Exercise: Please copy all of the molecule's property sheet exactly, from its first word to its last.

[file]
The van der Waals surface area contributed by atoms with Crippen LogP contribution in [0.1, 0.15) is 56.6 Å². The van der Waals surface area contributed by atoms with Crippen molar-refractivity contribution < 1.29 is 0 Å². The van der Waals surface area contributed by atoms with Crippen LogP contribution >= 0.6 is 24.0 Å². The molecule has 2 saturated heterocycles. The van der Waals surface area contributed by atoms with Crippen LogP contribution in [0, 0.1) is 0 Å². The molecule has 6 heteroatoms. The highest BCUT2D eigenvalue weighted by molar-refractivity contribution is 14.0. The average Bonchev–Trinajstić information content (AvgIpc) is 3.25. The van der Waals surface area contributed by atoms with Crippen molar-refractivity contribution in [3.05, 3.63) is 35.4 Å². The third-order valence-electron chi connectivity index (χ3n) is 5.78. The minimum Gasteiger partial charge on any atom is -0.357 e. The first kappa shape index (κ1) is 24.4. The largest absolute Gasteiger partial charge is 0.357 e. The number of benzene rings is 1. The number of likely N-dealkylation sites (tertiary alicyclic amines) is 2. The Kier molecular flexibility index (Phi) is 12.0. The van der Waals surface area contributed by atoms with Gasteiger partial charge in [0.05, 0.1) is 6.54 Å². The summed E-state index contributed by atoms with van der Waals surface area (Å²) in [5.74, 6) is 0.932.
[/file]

The van der Waals surface area contributed by atoms with Crippen LogP contribution in [0.1, 0.15) is 56.6 Å². The van der Waals surface area contributed by atoms with Crippen molar-refractivity contribution < 1.29 is 0 Å². The van der Waals surface area contributed by atoms with Crippen LogP contribution >= 0.6 is 24.0 Å². The molecule has 2 saturated heterocycles. The van der Waals surface area contributed by atoms with Crippen LogP contribution in [0, 0.1) is 0 Å². The molecule has 6 heteroatoms. The highest BCUT2D eigenvalue weighted by molar-refractivity contribution is 14.0. The average Bonchev–Trinajstić information content (AvgIpc) is 3.25. The van der Waals surface area contributed by atoms with Crippen molar-refractivity contribution in [3.05, 3.63) is 35.4 Å². The third-order valence-electron chi connectivity index (χ3n) is 5.78. The minimum Gasteiger partial charge on any atom is -0.357 e. The first kappa shape index (κ1) is 24.4. The largest absolute Gasteiger partial charge is 0.357 e. The number of benzene rings is 1. The number of likely N-dealkylation sites (tertiary alicyclic amines) is 2. The Kier molecular flexibility index (Phi) is 12.0. The van der Waals surface area contributed by atoms with Gasteiger partial charge in [0.05, 0.1) is 6.54 Å². The summed E-state index contributed by atoms with van der Waals surface area (Å²) in [5.74, 6) is 0.932.